Perhaps the biggest learning of all says Kimpian was that going after the energy data early on is key. Something that a scheme AHR won while carrying out these research projects aptly demonstrates. Keynsham Town Hall, a new HQ for Bath and North Somerset Council soon became “a game changer” she believes. The client wanted a major reduction in energy bills so the architects recommended that it should target real operational energy use and put it into the contractor’s requirements. “We said ‘if your business model depends on this then target a DEC ‘A’ Rating and do all the risk analysis upfront’,” says Kimpian. The team found that doing so created a better information flow from design to contractor teams and that value engineering was largely avoided.
It’s rare for an architectural practice to take the business of pre- and post-building performance so seriously but AHR believes it is vital. “If you think about the car industry, it spends a huge amount of its budget looking at feedback from testing and trials and using it to improve the next round of products,” says Kimpian. People argue that architecture is different because every building is unique. “That’s true,” agrees Kimpian, “but they are not that unique.” By understanding the operational energy use of a building, architects have a much easier time arguing for and implementing design features such as greater thermal mass, passive ventilation and more generous floor-to-ceiling heights.
The research has revealed a huge design opportunity for energy-literate architects as well as a great business opportunity for savvy clients. “Apart from lower energy and maintenance costs, investing in energy efficiency measures that also improve the long-term resilience of a building portfolio is a win-win for all,” says Kimpian. AHR now offers building performance evaluations to all its clients as a matter of course and is a champion of BSRIA’s Soft Landings Scheme.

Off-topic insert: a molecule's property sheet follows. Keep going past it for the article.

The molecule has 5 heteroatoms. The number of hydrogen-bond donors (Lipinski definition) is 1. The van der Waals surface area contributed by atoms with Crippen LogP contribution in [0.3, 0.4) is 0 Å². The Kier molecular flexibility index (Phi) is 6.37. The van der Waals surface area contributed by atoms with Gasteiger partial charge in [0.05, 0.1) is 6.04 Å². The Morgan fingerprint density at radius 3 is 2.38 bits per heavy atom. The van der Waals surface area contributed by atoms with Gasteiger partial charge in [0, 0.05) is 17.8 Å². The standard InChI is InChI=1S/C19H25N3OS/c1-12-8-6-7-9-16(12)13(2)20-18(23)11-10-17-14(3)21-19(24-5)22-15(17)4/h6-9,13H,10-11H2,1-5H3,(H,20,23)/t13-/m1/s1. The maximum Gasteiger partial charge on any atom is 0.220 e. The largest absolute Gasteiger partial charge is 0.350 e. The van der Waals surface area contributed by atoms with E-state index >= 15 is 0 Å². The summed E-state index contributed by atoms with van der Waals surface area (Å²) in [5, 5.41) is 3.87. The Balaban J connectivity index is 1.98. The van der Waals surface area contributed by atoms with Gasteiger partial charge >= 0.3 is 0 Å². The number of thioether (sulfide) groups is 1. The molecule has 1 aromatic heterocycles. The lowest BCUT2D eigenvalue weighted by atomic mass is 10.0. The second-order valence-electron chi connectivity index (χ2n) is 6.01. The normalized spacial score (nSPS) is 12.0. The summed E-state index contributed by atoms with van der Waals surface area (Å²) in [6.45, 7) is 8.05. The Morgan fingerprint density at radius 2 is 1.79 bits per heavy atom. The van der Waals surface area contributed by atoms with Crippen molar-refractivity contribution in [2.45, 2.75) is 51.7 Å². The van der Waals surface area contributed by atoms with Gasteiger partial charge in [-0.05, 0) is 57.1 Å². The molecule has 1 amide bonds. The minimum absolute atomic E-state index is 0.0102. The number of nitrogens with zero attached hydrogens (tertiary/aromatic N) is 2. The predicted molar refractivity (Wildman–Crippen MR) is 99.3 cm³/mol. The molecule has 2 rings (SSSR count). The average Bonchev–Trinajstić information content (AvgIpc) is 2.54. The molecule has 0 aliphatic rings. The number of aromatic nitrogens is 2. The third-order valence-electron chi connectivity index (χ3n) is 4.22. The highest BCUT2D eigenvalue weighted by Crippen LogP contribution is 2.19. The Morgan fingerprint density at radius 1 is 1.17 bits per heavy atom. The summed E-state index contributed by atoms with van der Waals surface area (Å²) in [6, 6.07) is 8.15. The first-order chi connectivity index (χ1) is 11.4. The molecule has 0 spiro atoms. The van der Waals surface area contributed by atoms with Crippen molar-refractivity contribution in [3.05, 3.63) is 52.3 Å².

Significantly, AHR has been keen to share its findings and solutions. The practice has published a number of peer-reviewed papers on the subject, sponsored doctorates and Kimpian sits on the boards of professional bodies such as the RIBA Sustainable Futures Group and the CIBSE Energy Performance Group. Next step is the setting up of a CPD on building performance in collaboration with RIBA and UCL says Kimpian. “By putting as much information back out into the public domain as possible, AHR hopes to ensure that any lessons learned actually permeate industry practice.”
Giovanna Dunmall is a freelance journalist based in London who writes about architecture, design and the arts for publications such as the South China Morning Post, Economist online, the National, the Guardian, DETAIL, Frame, Mark, Azure, Metropolis, Blueprint and Wallpaper.